Getting Smarter: A Year of Action on Antibiotics

Each November, the U.S. Centers for Disease Control and Prevention observes Get Smart About Antibiotics Week, a campaign to raise awareness of the escalating threat of antibiotic resistance and the measures that people can take to preserve the effectiveness of these critical drugs. Since last year’s Get Smart week, policymakers and other stakeholders in the U.S. and abroad have taken significant action to combat resistance.

In December 2013, the U.S. Food and Drug Administration issued guidance on judicious use of antibacterial drugs in food animals, and members of the House of Representatives introduced a bill to promote development of new antibiotics. Support has continued to grow in the past year for legislation to increase transparency and curb the overuse of antibiotics in livestock production. In April 2014, the World Health Organization published a comprehensive report on the global burden of antimicrobial resistance. And in September, President Barack Obama issued an executive order and national strategy aimed at systematically addressing the overall threat of resistance in the United States.

Because of consumer demand and greater understanding of the dangers of antibiotic overuse in agriculture, a significant shift has occurred in the marketplace: Meat producers, large companies, and institutions increasingly are producing or serving responsibly raised meat and poultry. In March 2014, Chick-fil-A, the largest quick-service chicken restaurant chain in the country, announced that within five years, it will serve only chicken raised without antibiotics, joining a growing list of companies with similar commitments. 

In September 2014, Perdue Farms, the third-largest poultry producer in the U.S., announced that 95 percent of the 640 million birds it raises each year do not receive  medically important antibiotics. In addition, increasing numbers of hospitals and schools across the country are serving meat raised without antibiotic overuse to help protect public health, including the UCLA hospitals and a consortium of three large school districts in Northern California

Antibiotics
Antibiotics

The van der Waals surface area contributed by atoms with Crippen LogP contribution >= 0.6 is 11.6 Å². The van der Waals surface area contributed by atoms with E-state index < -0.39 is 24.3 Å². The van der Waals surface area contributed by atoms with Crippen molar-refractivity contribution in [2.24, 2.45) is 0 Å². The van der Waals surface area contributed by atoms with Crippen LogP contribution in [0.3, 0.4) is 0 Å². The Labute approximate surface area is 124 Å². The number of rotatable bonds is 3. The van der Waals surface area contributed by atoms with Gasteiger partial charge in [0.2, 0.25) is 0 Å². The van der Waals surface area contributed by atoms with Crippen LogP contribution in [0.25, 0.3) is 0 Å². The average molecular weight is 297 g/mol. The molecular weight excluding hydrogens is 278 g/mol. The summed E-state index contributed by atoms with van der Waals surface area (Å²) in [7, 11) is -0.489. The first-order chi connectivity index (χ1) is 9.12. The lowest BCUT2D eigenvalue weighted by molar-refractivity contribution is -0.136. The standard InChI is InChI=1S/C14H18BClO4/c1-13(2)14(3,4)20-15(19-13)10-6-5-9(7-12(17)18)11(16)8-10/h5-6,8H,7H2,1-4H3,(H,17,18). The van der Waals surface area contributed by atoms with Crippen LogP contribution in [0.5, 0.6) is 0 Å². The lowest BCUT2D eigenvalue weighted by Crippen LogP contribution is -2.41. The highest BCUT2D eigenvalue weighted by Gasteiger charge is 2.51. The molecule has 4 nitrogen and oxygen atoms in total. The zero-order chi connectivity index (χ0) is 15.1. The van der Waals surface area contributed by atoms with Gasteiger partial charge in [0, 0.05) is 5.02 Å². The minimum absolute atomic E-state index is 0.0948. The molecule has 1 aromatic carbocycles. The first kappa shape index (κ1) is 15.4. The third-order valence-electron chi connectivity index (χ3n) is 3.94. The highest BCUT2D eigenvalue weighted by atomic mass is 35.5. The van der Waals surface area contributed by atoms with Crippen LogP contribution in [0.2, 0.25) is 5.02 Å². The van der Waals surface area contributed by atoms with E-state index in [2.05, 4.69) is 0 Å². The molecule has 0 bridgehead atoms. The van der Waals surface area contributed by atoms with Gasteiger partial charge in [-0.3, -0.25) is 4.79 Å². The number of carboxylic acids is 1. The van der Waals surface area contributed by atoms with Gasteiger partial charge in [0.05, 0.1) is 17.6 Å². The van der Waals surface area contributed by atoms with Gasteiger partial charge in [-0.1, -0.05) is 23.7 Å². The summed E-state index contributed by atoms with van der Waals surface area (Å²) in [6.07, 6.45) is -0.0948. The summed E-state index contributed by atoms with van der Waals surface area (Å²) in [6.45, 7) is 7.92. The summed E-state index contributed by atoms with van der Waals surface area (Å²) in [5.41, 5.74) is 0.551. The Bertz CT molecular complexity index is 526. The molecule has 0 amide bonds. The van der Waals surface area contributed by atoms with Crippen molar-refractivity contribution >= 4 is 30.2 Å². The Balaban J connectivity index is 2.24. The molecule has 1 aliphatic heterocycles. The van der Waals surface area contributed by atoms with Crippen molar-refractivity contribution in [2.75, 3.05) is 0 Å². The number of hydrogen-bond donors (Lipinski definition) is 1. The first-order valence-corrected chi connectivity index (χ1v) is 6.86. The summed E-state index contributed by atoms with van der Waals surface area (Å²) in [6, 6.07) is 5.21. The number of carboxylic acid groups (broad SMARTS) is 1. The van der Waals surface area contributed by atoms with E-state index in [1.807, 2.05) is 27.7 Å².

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National Action on Antibiotic Resistance

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On Sept. 18, the Obama administration took unprecedented action to combat antibiotic-resistant bacteria, a significant public health problem that claims 23,000 lives and causes 2 million infections in the U.S. each year.  The administration released a national strategy and executive order, which were accompanied by a report from the President’s Council of Advisors for Science and Technology (PCAST) and the announcement of a $20 million prize to spur the development of new diagnostics. This is the first administration to address the issue comprehensively by tackling overuse in humans and food animals and calling for innovation to create new drugs.

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Broiler chickens
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Perdue Curbs Antibiotic Use

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Perdue Farms Inc. announced Sept. 3 that it would no longer use antibiotics in its hatcheries, the latest step in its 12-year-long effort to curb the overuse of antibiotics on its farms.

Antibiotics on farms
Antibiotics on farms
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FDA Acts to Fight Superbugs

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The U.S. Food and Drug Administration today issued a set of policies to curb the overuse of antibiotics on industrial farms. Using these drugs in animals and people contributes to the spread of resistant bacteria that can infect and hospitalize people. About 70 percent of medically important antibiotics sold in this country are for food animals, and most are used in feed without supervision of a veterinarian.

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Learn the Basics of Broadband from Our Limited Series

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How does broadband internet reach our homes, phones, and tablets? What kind of infrastructure connects us all together? What are the major barriers to broadband access for American communities?

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What Is Antibiotic Resistance—and How Can We Fight It?

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Antibiotic-resistant bacteria, also known as “superbugs,” are a major threat to modern medicine. But how does resistance work, and what can we do to slow the spread? Read personal stories, expert accounts, and more for the answers to those questions in our four-week email series: Slowing Superbugs.

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